Several years ago we had an opportunity to visit Luckenbach, Texas, a small spot best known to locals and fans of country music.  Luckenbach gained widespread fame in 1977 when a song of the same name sung by Waylon Jennings and Willie Nelson hit the charts. During the chilly evening, we enjoyed local musicians pickin' guitars while visitors knocked back Lone Star longnecks inside the saloon. It was an evening well spent during our 2013 tour of the Hill Country.

We recently returned to Luckenbach on a sunny Sunday afternoon when a country band was playing outdoors to a considerably larger crowd. Bratwurst was the food of choice with those in attendance still knocking back Lone Star longnecks.


Western hats sold in the general store offer city folks an opportunity to better blend into the Luckenbach atmosphere.

Although no one any longer lives in Luckenbach (even though a sign on one of the buildings declares “population 3”), this one-time trading post remains a magnet for locals and visitors in search of country music, dancing, cold beer and a good time. 

 Luckenbach isn't really a town, but rather a venue.  First-time visitors are likely to feel they are viewing some kind of apparition – perhaps placed on earth by aliens from space in search of beer-guzzling human captives.  Glance inside the saloon and you might expect Paul Newman dressed in character as Judge Roy Bean holding court and preparing to dispense justice west of the Pecos.


David and Kay Scott enjoy some time in Luckenbach's saloon.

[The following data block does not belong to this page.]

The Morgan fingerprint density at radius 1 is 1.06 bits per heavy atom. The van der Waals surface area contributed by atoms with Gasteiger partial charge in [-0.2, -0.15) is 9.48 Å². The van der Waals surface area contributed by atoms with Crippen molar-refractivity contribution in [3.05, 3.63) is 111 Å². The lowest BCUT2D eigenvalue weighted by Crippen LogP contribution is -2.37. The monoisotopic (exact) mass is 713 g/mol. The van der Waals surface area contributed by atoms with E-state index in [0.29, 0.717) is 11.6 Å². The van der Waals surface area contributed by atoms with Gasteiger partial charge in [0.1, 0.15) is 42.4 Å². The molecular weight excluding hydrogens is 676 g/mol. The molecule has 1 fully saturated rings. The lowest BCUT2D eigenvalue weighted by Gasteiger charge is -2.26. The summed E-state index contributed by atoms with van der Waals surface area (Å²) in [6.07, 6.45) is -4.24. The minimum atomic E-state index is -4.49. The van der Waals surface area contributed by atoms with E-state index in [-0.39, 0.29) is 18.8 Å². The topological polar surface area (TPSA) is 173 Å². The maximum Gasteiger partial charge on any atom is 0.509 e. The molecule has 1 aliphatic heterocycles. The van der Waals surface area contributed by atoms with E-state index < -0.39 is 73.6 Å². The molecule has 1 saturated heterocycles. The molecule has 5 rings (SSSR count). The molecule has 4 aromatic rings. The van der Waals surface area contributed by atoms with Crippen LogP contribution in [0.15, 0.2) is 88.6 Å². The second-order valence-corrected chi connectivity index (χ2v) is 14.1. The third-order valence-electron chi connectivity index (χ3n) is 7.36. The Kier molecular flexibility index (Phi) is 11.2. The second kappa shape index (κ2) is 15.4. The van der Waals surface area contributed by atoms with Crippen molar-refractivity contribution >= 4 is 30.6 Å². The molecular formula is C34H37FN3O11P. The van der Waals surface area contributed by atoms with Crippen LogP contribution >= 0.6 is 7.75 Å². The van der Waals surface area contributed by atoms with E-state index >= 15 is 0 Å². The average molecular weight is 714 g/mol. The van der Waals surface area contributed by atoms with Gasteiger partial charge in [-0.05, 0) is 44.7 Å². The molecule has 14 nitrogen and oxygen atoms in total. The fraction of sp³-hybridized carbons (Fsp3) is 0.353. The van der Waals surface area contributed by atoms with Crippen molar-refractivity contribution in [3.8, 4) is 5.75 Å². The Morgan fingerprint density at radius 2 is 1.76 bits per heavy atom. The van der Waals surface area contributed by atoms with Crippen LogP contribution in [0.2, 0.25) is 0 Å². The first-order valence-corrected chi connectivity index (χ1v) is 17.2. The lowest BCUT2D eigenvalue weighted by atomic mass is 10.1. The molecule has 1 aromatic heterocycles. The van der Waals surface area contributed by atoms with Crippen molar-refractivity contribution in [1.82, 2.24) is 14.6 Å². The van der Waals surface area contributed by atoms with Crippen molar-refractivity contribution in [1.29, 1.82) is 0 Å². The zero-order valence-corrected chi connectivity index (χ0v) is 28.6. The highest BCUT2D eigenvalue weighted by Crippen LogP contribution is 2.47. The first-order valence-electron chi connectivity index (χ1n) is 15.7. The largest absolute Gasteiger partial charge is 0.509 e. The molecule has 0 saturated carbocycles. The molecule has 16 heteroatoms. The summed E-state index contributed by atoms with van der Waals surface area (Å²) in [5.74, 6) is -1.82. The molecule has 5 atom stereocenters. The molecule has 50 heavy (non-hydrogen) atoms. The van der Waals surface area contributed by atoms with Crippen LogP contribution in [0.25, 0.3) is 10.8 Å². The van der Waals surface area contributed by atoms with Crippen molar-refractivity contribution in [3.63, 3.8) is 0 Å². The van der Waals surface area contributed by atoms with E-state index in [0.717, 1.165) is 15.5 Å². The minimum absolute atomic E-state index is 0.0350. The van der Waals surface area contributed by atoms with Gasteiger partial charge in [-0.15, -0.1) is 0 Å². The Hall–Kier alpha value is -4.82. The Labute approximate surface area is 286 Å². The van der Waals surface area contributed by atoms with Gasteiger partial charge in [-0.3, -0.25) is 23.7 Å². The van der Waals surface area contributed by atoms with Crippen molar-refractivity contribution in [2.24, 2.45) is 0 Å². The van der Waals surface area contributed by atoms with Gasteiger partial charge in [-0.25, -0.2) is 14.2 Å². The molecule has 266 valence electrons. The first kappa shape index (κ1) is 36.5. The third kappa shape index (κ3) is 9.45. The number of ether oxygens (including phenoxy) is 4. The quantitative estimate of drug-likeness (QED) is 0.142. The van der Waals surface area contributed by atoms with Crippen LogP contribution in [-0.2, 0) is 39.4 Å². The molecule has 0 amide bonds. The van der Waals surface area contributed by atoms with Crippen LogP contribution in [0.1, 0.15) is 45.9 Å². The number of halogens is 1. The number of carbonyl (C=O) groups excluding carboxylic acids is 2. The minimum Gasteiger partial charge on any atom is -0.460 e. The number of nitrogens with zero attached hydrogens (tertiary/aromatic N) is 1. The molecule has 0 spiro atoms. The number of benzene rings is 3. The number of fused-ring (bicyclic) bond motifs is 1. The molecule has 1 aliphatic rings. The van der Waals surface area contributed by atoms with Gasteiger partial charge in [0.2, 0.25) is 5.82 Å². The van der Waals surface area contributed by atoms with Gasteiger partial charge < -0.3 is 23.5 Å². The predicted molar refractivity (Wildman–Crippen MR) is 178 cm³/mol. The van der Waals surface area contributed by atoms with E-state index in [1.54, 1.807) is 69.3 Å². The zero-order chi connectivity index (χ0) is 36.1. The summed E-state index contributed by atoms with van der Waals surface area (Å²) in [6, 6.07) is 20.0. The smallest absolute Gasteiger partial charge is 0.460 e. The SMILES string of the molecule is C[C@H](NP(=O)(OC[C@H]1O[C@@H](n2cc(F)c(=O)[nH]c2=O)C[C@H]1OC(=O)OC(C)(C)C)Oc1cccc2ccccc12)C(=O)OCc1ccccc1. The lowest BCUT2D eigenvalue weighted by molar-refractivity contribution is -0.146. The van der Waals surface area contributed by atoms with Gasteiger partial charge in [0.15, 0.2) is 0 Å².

Luckenbach is located near the town of Fredericksburg in a region of Texas called “The Hill Country,” that was settled in the mid-1800s by German immigrants.   The community remained in the same family from its founding in 1849 until 1970 when it was sold a trio of Texans, one of whom proclaimed himself mayor. 

The settlement was never really much of a town, although at one time it included a post office, school, community hall, general store, blacksmith shop and steam-powered cotton gin.  Most of these are now gone.  The school closed in 1964 and the old cotton gin and blacksmith shop were destroyed in a flood in 2002.  The post office closed in 1970 when Beeno Engel, a descendant of Luckenbach’s founders, retired as postmaster. 


Visitors including one of your faithful authors checks out the merchandise before departing the store.

Activity at Luckenbach picked up in the early 1970s when singer and songwriter Jerry Jeff Walker and the Lost Gonzo Band utilized the dance hall to record the album “Viva Terlingua.”  Four years later, the place really lit up when Bobby Emmons and Chips Moman penned the hamlet’s namesake song about an upscale couple with a four-car garage (“and still building on”) experiencing marital problems.  The song, recorded by Waylon Jennings and Willie Nelson, reached No. 1 on Billboard’s Hot Country Singles and No. 25 on Billboard’s Hot 100.

Luckenbach today is a venue for country music, dancing and beer, although not necessarily in this order.  Although much of the original community is no more, the really important components – the general store, saloon, and dance hall - remain.   Luckenbach memorabilia, including stacks of T-shirts, sweats, key chains and bumper stickers, are offered for sale in the general store.  However, it’s the music and atmosphere that attracts the faithful. 

Step into the saloon and you might expect to find Waylon and Willie sitting around a circle picking guitars and singing along with the boys.  Although Waylon passed away in 2002 and Willie hasn’t visited for some time, their spirit lives on in this remote outpost that epitomizes a simpler time in America.  Paraphrasing Waylon and Willie’s singing, maybe it’s time to sell your diamond ring and buy some boots and faded jeans, and go away to Luckenbach where there ain’t nobody feelin’ no pain.

David and Kay Scott are authors of “Complete Guide to the National Park Lodges” (Globe Pequot). Visit them at